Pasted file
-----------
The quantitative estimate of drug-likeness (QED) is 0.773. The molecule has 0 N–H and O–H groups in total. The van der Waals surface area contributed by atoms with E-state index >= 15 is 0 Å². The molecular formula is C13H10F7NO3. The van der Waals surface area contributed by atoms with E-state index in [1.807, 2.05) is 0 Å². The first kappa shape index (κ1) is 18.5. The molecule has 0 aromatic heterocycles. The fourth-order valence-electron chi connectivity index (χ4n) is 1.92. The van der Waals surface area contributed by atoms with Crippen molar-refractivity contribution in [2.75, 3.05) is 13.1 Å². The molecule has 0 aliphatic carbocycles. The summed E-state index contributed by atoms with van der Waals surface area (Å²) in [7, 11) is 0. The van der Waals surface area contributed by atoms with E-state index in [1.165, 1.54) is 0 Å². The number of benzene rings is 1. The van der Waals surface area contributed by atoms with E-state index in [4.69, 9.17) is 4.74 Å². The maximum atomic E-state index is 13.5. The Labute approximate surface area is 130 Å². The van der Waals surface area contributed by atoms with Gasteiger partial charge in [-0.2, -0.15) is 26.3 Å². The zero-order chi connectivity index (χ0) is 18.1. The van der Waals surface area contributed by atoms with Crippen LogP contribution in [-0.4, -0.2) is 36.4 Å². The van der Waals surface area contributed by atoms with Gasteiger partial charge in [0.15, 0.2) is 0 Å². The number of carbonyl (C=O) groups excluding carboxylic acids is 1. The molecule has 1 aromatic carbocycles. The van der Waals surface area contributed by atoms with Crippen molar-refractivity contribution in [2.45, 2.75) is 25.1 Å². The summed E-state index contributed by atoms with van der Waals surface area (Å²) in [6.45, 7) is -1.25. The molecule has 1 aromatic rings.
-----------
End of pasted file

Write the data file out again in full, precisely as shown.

The quantitative estimate of drug-likeness (QED) is 0.773. The molecule has 0 N–H and O–H groups in total. The van der Waals surface area contributed by atoms with E-state index >= 15 is 0 Å². The molecular formula is C13H10F7NO3. The van der Waals surface area contributed by atoms with E-state index in [1.807, 2.05) is 0 Å². The first kappa shape index (κ1) is 18.5. The molecule has 0 aromatic heterocycles. The fourth-order valence-electron chi connectivity index (χ4n) is 1.92. The van der Waals surface area contributed by atoms with Crippen molar-refractivity contribution in [2.75, 3.05) is 13.1 Å². The molecule has 0 aliphatic carbocycles. The summed E-state index contributed by atoms with van der Waals surface area (Å²) in [7, 11) is 0. The van der Waals surface area contributed by atoms with E-state index in [1.165, 1.54) is 0 Å². The number of benzene rings is 1. The van der Waals surface area contributed by atoms with E-state index in [4.69, 9.17) is 4.74 Å². The maximum atomic E-state index is 13.5. The Labute approximate surface area is 130 Å². The van der Waals surface area contributed by atoms with Gasteiger partial charge in [-0.2, -0.15) is 26.3 Å². The zero-order chi connectivity index (χ0) is 18.1. The van der Waals surface area contributed by atoms with Crippen LogP contribution in [-0.4, -0.2) is 36.4 Å². The van der Waals surface area contributed by atoms with Gasteiger partial charge in [0.15, 0.2) is 0 Å². The number of carbonyl (C=O) groups excluding carboxylic acids is 1. The molecule has 1 aromatic carbocycles. The van der Waals surface area contributed by atoms with Crippen molar-refractivity contribution in [2.45, 2.75) is 25.1 Å². The summed E-state index contributed by atoms with van der Waals surface area (Å²) in [6.45, 7) is -1.25. The molecule has 1 aromatic rings.